1983: "Betamax thinks it can change the way we watch movies. It's running out of time to prove it."
Whether Ethereum or some other idea is ultimately the one to make smart contracts ubiquitous is irrelevant for all but ETH investors.
Technology is not static.
It’s an excellent article including an overview of Ethereum, its current challenges and the proposed solutions and focusing on how important is to provide better governance to the community and the development of technology. I agree with one of the commenters that the title is a bit misleading, for it’s not really as much about the urgency for Ethereum as is about how important it’s to make the necessary modifications to keep providing.
I don't really think that the title of the article reflects it's own content very well.
Pretty much all of the problems that are discussed in the article are also being addressed and the methods that are being used to address them are also listed. It's a pretty good overview of some of the governance issues facing the ecosystem, and also an outline of some of the figures operating to fix this issue.
The only mention related to "It’s running out of time to prove it" is this paragraph:
The nagging truth, though, is that all the positivity in Prague masks daunting questions about Ethereum’s future. The handful of idealistic researchers, developers, and administrators in charge of maintaining its software are under increasing pressure to overcome technical limitations that stymie the network’s growth. At the same time, well-funded competitors have emerged, claiming that their blockchains perform better. Crackdowns by regulators, and a growing understanding of how far most blockchain applications are from ready for prime time, have scared many cryptocurrency investors away: Ethereum’s market value in dollars has fallen more than 90% since its peak last January.
I wouldn't really consider any of the "competitors" as actual competitors, because they're either:
OK, so it's a well-edited article with an edgy modern tang. I up-voted out of pity: it's certainly better than zero. However, stuff like
> There’s also its continued reliance on Buterin for guidance
shows just how deep the author (editor?..) dug. There seems to be a quest for an authoritative figure to explain "what's _really_ going on", and guess what: if you look hard enough, you'll find anything you want.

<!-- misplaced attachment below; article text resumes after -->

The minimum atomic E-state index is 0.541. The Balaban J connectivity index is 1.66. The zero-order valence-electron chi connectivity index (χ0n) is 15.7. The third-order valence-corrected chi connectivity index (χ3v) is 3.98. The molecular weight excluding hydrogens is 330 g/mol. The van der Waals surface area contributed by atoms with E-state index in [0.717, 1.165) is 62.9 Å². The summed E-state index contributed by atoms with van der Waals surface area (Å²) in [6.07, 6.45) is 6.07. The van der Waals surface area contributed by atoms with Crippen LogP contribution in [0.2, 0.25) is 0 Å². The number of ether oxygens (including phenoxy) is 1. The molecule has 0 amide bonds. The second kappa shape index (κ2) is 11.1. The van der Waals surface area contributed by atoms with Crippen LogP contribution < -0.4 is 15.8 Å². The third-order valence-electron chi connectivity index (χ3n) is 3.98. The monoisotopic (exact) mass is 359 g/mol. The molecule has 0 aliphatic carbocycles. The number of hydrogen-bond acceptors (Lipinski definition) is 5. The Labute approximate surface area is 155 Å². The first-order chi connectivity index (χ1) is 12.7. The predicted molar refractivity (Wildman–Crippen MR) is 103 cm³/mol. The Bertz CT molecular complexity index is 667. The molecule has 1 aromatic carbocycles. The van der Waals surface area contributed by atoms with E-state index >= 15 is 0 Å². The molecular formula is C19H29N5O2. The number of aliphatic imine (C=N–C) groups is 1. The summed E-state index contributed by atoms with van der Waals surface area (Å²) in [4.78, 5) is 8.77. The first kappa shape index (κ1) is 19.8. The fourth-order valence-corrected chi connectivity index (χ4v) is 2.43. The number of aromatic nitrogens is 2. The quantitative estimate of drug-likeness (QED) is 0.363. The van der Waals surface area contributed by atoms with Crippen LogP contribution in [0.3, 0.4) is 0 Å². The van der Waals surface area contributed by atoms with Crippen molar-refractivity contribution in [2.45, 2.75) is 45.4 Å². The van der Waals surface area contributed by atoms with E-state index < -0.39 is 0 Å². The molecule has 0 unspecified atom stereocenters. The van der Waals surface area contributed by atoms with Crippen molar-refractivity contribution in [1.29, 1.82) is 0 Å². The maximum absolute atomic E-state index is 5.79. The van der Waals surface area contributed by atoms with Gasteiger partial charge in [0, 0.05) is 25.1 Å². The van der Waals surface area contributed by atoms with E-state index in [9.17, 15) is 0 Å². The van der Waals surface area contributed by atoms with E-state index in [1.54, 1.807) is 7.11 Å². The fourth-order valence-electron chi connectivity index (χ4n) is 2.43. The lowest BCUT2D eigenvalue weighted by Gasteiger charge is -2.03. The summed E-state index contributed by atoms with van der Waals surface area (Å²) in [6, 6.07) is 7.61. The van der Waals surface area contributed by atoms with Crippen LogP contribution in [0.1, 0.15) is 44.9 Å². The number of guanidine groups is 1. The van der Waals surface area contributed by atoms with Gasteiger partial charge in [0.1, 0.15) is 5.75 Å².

Ethereum doesn't "think" anything. "Ethereum" is a loose label around a set of technologies, and neither labels nor technologies "think". ("Don't lump us all together: it's impolite.")
The article looks like an opinion piece at first, with a developer-centric conference as a backdrop. (The conference happened a month ago, there's no "news" value here.) Yet - as [explained by others](https://www.reddit.com/r/ethereum/comments/a5tkts/ethereum_thinks_it_can_change_the_world_its/ebpa5g1/) - the article's content fails to deliver on the title's promise: I found no analysis that would show it's "running out of time", - and, frankly, I've read articles like these every time the markets sag, and their opposites every time the markets bulge.
On those who down-voted: I don't blame them.
As with every human community, there are always people who don’t swallow criticism easily. However I think you’re unfair to many more by characterizing conversations on r/ethereum as mostly being about price. I reckon on this subreddit most comments are definitely not about price. And on this thread the most extensive comment is not about price and is well-reasoned.
Wow. What are you talking about? This is an article from MIT technology review, not BS blockchain-crypto crap rag.
I was under the impression that the Ethereum community, which I myself am a part of and a believer, has a more open minded approach to objective 3rd party opinions.
Even though the title, I agree, is a bit clickbaity, the article is from a somewhat respected publication and worth a discussion on this forum.
Objective from the perspective of someone not actively involved in the Ethereum community. Adoption and interest in a new technology or paradigm shift, will always trigger scrutiny before becoming mainstream. Accepting this fact and trying to understand non-conformist opinions shows maturity. I guess we're not there yet.